Science Master Classes with David Gross at Lindau

 Two years ago at Lindau they started a new type of session called Master Class, in analogy with those offered by great masters, invited by the best music schools in the world. In this case it is Nobel laureates that listen and give advice to the select group of students who have come to Lindau. I have enthusiastically attended the master class of David Gross on “Fundamental Physics in the LHC era”, which consisted of six 15 min talks from young researchers in experimental and theoretical particle physics, talking about their PhD work before an audience of about fifty people, mostly students.

It was quite impressive to see the quality of the presentations and the professional attitude of these young researchers. I know they are selected among the best of the best to come to Lindau, but I’m used to hearing good talks from young people at international conferences and had never seen anything like it. The six students, all working on their doctoral thesis, made a flawless presentation, focused, enjoyable and very comprehensive, absolutely timed – almost chronometrized – in many different subjects, from the recent conclusive results from Daya Bay on the mixing angle between the first and third generation of neutrinos, to the details of the detection of the Higgs at the LHC (ATLAS), through a new proposal to search for CP violation in the electric dipole moment of the deuteron, and the importance of asymmetries in some decay channels of colliders to study the Flavor Problem in the Standard Model and the search for New Physics. It was certainly a lesson in mastery.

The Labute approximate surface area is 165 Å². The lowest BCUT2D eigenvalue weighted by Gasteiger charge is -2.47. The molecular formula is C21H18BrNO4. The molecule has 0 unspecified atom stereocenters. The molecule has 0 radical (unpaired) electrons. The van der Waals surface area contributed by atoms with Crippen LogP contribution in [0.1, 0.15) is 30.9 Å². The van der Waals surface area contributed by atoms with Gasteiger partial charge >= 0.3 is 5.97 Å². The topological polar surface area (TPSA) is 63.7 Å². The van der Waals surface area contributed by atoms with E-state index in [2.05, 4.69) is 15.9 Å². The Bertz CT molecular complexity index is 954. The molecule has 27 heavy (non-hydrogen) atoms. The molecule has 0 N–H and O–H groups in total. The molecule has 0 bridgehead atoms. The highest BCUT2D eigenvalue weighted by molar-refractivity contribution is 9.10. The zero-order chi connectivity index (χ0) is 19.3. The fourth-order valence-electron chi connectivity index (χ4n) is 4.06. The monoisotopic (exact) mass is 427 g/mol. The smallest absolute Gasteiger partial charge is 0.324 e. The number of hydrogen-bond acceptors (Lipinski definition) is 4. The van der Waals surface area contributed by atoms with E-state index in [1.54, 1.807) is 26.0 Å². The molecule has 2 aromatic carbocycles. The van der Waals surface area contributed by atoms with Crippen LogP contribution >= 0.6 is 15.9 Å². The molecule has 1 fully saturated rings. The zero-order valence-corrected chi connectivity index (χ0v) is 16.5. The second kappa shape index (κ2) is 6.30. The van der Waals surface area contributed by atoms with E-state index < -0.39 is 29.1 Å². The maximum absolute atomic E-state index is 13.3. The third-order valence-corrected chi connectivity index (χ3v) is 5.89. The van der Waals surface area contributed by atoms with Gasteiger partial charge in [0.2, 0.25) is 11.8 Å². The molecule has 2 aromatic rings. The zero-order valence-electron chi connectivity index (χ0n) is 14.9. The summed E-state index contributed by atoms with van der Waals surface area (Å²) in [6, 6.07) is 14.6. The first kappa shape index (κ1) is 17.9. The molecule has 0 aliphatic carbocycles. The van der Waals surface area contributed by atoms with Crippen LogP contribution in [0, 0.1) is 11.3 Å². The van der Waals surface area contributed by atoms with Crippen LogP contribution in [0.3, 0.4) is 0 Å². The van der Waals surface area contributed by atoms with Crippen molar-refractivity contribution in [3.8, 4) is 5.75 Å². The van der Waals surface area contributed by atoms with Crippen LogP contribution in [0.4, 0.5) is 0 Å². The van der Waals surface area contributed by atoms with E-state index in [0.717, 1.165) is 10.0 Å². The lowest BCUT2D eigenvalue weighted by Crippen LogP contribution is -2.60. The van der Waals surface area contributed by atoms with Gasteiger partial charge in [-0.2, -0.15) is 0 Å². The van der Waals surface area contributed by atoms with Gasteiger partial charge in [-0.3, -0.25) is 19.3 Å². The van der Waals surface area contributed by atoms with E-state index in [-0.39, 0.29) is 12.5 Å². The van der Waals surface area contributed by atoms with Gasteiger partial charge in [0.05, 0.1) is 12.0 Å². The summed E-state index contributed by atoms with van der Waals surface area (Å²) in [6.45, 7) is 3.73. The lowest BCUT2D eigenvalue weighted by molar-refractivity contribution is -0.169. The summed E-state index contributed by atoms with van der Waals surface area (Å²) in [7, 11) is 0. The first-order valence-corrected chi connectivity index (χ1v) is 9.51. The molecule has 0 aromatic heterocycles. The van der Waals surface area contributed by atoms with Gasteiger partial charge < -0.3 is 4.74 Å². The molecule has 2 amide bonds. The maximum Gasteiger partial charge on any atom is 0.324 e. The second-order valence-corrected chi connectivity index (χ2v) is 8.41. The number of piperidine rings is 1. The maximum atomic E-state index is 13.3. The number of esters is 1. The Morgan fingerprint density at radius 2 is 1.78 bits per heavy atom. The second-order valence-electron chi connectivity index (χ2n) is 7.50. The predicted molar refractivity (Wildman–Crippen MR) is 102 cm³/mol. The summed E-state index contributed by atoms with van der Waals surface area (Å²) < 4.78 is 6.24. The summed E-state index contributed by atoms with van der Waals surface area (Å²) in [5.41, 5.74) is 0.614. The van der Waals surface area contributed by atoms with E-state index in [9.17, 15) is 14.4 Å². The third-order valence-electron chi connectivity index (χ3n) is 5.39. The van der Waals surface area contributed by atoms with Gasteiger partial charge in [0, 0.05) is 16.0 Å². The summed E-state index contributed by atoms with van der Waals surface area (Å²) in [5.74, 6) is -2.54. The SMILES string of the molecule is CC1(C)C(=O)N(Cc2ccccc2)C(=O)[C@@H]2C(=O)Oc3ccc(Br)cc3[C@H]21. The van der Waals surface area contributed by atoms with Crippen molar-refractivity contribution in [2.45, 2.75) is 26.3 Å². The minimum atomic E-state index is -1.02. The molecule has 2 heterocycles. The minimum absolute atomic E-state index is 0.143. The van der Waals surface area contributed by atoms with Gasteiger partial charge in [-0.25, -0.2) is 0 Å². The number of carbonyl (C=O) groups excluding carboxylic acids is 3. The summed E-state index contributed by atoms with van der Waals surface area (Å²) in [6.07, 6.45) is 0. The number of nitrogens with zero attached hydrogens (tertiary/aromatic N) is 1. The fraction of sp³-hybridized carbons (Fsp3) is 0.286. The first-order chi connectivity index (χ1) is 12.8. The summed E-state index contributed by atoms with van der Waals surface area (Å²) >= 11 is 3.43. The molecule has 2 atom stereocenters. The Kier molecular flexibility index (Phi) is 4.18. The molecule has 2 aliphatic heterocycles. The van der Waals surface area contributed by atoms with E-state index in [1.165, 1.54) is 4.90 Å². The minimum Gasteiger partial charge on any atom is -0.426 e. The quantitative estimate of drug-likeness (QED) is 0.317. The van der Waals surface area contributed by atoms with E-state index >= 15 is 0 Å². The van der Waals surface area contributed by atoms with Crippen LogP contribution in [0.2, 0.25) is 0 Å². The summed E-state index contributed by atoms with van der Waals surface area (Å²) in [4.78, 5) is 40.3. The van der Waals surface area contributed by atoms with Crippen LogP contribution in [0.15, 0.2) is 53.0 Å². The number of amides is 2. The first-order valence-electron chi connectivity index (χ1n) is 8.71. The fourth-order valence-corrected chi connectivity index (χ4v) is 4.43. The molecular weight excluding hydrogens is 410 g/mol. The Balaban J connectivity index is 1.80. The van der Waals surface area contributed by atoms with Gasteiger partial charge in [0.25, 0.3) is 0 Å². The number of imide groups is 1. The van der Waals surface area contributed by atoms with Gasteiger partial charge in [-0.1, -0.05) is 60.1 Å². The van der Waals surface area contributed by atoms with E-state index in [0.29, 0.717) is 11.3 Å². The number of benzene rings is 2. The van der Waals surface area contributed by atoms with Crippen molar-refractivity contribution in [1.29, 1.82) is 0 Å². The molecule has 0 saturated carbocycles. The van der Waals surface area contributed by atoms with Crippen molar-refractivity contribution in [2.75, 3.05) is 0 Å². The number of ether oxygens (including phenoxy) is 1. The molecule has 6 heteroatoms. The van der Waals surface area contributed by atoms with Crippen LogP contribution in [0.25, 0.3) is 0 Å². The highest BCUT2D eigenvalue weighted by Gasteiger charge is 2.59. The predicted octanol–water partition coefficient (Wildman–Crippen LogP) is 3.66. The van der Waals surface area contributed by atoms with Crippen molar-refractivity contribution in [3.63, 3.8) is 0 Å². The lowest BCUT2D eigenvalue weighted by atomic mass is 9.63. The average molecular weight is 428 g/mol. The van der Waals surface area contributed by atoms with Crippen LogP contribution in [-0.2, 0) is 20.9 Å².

After each talk we had a few minutes of questions. In a couple of occasions, David Gross made them a comment about the talks, but mostly it’s been a very pleasant discussion among the students who presented their work and the other members of the audience, many of them with complementary skills and knowledge. The questions have been properly asked and very nicely answered. It was clear that we were listening to experts in their subject. As Professor Gross said, they are the maestros, for they have shown that the next generation of experimental and theoretical physics projects are in good hands.

Congratulations maestros!